Bzzzz August 5th, 2013

We’re all at the mercy of the weather, espe­cially gar­den­ers. Even P. Allen Smith and his gar­den at Moss Moun­tain Farm is at the mercy of Mother Nature.

Remem­ber that beau­ti­ful film scene in the Keanu Reeves movie A Walk in the Clouds where all the work­ers fran­ti­cally build fires and dance with fans between the grape vines? A killing frost has descended on the val­ley and they are try­ing to keep the vines and grapes from seri­ous dam­age. They end up sav­ing the crop and romance was born.

P Allen Smith Moss Mountain Farm View from the House

Most of us don’t have dozens of ded­i­cated field work­ers to bat­tle the earth-cracking drought, biblical-proportioned floods or the weird, unsea­son­able weather that, strangely, seems to come about every other sea­son. We just suf­fer along and accept that we are part­ners with nature in the cre­ation of a gar­den. Some­times our part­ner is our friend. Some­times our part­ner is our enemy.

P Allen Smith in the Vegetable Garden at Moss Mountain Farm

Smith in his expan­sive veg­etable gar­den at Moss Moun­tain Farm

When 25 or so blog­gers vis­ited P. Allen Smith’s gar­den over­look­ing the Arkansas River Val­ley, it was dur­ing this year’s  unsea­son­ably cool spring. Huge swaths of the South and Mid-Atlantic had been blan­keted under some weird pres­sure sys­tem that fooled our flow­ers and veg­eta­bles into think­ing it was March rather than May. As we were squired around the 650-acre estate, more than one of Moss Moun­tain Farm tour guides rushed to explain, “It’s been so cool, every­thing is behind in blooming!”

P Allen Smith Rose Garden at Moss Mountain Farm

The for­mal rose gar­den at Moss Moun­tain Farm fea­tures a sym­met­ri­cal lay­out with a cir­cu­lar cen­ter lawn and brick folly.

Of course, there was noth­ing to explain since most of us on the tour had gar­dens at home that were sim­i­larly tardy. But even more, every­thing was per­fectly lovely and there were plenty of blooms to admire.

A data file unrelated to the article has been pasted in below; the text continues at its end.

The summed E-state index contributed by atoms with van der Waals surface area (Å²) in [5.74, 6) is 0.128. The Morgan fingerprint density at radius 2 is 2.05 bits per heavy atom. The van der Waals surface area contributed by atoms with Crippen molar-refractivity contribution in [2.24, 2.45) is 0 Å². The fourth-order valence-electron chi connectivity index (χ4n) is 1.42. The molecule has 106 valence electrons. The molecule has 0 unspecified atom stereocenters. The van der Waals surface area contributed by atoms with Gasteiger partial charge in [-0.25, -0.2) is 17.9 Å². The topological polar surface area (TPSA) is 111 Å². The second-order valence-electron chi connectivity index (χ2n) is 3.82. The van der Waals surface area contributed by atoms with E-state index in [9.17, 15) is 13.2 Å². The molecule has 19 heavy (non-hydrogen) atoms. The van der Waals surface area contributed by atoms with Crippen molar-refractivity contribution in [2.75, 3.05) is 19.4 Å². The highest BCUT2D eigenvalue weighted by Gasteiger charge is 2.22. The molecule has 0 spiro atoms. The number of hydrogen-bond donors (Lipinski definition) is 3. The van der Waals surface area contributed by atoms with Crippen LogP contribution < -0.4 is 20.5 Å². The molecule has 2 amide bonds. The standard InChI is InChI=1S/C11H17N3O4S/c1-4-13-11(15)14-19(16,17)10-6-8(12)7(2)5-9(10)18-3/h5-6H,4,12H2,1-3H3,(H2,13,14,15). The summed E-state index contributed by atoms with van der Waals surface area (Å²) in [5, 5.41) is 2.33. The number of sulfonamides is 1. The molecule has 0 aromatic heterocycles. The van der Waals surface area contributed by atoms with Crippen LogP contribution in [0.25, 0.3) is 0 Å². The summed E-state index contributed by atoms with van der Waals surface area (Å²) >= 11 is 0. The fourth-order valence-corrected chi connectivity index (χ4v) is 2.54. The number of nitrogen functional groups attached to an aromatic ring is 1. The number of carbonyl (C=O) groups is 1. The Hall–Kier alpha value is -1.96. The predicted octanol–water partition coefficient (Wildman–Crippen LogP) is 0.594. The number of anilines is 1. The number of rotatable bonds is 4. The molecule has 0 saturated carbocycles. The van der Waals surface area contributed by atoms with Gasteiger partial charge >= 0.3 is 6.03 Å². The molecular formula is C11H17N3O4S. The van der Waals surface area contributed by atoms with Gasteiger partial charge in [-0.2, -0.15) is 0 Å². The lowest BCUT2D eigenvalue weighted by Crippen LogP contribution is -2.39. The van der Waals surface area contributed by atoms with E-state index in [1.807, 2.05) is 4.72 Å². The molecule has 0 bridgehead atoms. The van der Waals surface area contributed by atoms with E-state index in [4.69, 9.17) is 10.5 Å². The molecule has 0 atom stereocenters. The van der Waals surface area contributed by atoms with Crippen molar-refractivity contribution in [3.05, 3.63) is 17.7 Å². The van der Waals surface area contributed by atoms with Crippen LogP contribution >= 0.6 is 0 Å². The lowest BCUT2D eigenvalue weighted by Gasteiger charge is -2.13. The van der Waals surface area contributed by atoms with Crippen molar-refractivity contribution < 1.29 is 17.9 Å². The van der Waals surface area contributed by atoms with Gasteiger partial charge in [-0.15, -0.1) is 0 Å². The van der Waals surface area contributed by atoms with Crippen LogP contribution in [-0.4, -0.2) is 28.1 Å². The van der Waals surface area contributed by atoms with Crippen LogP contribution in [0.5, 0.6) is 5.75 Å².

Rose Garden detail at P. Allen Smith's Moss Mountain Farm

Early spring in the rose gar­den at Moss Moun­tain Farm

(Is it more appro­pri­ate to say there is a gar­den or there are gardens?)

When you have 650 acres, there are many very sep­a­rate and dis­tinct areas.

There is the veg­etable gar­den, expan­sive enough to grow food for a small city. There are two rose gar­dens. There are peren­nial gar­dens and annu­als and a daf­fodil field and pond gar­dens and ter­race gardens.

(Well, that set­tles it. Gardens.)

Garden at P Allen Smith's Moss Mountain Farm

Gar­den at P Allen Smith’s Moss Moun­tain Farm

Indeed, plants there in Arkansas did seem to be a bit behind what you might expect for May. Nev­er­the­less, it was a lovely gar­den stroll and I expect it would also be lovely in the fall and even in the dead of winter—just a dif­fer­ent kind of lovely.

 

Posted In: Gardening

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Bzzzz February 7th, 2012

Harry (enter­ing the house): What is that hor­ri­ble smell?

Me: Smell? You mean dinner?

Harry: No, worse than that. It smells like Sarah was sprayed by a skunk again. Did she?

Me: No skunk. Now that you men­tion it though, there is a rank odor in here.

Harry (fol­low­ing his nose): UGH. It’s these things!

Me: By “these things” do you mean the hyacinths?

Harry: Is “hyacinth” the word for stinky flower?

Me: Aren’t they pretty? I forced them in these cute lit­tle hyacinth vases.

Harry: You forced them to do what? Smell bad?

Me: No, silly. Those are the bulbs you kept ask­ing me why I was keep­ing them in the refrig­er­a­tor. But now that you men­tion it, I have had a dull headache since they started bloom­ing. But aren’t they pretty?

Harry: Okay, but they stink. Can you put them some­where we can see them but can’t smell them?

Me: Good idea.

 

 

Posted In: Flowers

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